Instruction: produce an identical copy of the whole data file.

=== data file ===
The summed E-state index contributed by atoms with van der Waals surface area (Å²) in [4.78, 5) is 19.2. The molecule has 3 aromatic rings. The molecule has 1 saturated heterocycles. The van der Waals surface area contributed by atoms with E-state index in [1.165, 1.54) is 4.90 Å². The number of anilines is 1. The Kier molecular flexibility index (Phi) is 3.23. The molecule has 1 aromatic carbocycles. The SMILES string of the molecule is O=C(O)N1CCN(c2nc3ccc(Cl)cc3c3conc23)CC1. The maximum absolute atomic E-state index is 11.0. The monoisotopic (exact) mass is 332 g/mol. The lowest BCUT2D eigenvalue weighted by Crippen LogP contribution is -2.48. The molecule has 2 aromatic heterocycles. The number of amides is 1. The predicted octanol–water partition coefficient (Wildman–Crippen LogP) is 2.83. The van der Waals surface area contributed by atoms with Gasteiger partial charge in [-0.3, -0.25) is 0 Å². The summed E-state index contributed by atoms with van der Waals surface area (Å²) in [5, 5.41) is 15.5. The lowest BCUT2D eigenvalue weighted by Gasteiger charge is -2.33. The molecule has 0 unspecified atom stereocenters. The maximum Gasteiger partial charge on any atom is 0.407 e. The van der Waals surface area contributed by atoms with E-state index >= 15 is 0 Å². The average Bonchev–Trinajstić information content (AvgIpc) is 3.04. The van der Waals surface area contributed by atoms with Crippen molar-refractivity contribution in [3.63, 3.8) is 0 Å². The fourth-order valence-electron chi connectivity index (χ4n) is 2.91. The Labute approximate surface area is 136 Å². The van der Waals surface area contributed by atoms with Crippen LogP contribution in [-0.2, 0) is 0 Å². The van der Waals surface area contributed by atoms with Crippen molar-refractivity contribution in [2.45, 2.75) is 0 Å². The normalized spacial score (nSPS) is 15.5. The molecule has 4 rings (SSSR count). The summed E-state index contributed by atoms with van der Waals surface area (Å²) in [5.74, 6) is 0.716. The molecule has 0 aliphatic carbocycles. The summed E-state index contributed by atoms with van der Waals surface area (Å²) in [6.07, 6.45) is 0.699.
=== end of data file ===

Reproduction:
The summed E-state index contributed by atoms with van der Waals surface area (Å²) in [4.78, 5) is 19.2. The molecule has 3 aromatic rings. The molecule has 1 saturated heterocycles. The van der Waals surface area contributed by atoms with E-state index in [1.165, 1.54) is 4.90 Å². The number of anilines is 1. The Kier molecular flexibility index (Phi) is 3.23. The molecule has 1 aromatic carbocycles. The SMILES string of the molecule is O=C(O)N1CCN(c2nc3ccc(Cl)cc3c3conc23)CC1. The maximum absolute atomic E-state index is 11.0. The monoisotopic (exact) mass is 332 g/mol. The lowest BCUT2D eigenvalue weighted by Crippen LogP contribution is -2.48. The molecule has 2 aromatic heterocycles. The number of amides is 1. The predicted octanol–water partition coefficient (Wildman–Crippen LogP) is 2.83. The van der Waals surface area contributed by atoms with Gasteiger partial charge in [-0.3, -0.25) is 0 Å². The summed E-state index contributed by atoms with van der Waals surface area (Å²) in [5, 5.41) is 15.5. The lowest BCUT2D eigenvalue weighted by Gasteiger charge is -2.33. The molecule has 0 unspecified atom stereocenters. The maximum Gasteiger partial charge on any atom is 0.407 e. The van der Waals surface area contributed by atoms with E-state index >= 15 is 0 Å². The average Bonchev–Trinajstić information content (AvgIpc) is 3.04. The van der Waals surface area contributed by atoms with Crippen molar-refractivity contribution in [3.63, 3.8) is 0 Å². The fourth-order valence-electron chi connectivity index (χ4n) is 2.91. The Labute approximate surface area is 136 Å². The van der Waals surface area contributed by atoms with Crippen LogP contribution in [-0.2, 0) is 0 Å². The van der Waals surface area contributed by atoms with Crippen molar-refractivity contribution in [2.45, 2.75) is 0 Å². The normalized spacial score (nSPS) is 15.5. The molecule has 4 rings (SSSR count). The summed E-state index contributed by atoms with van der Waals surface area (Å²) in [5.74, 6) is 0.716. The molecule has 0 aliphatic carbocycles. The summed E-state index contributed by atoms with van der Waals surface area (Å²) in [6.07, 6.45) is 0.699.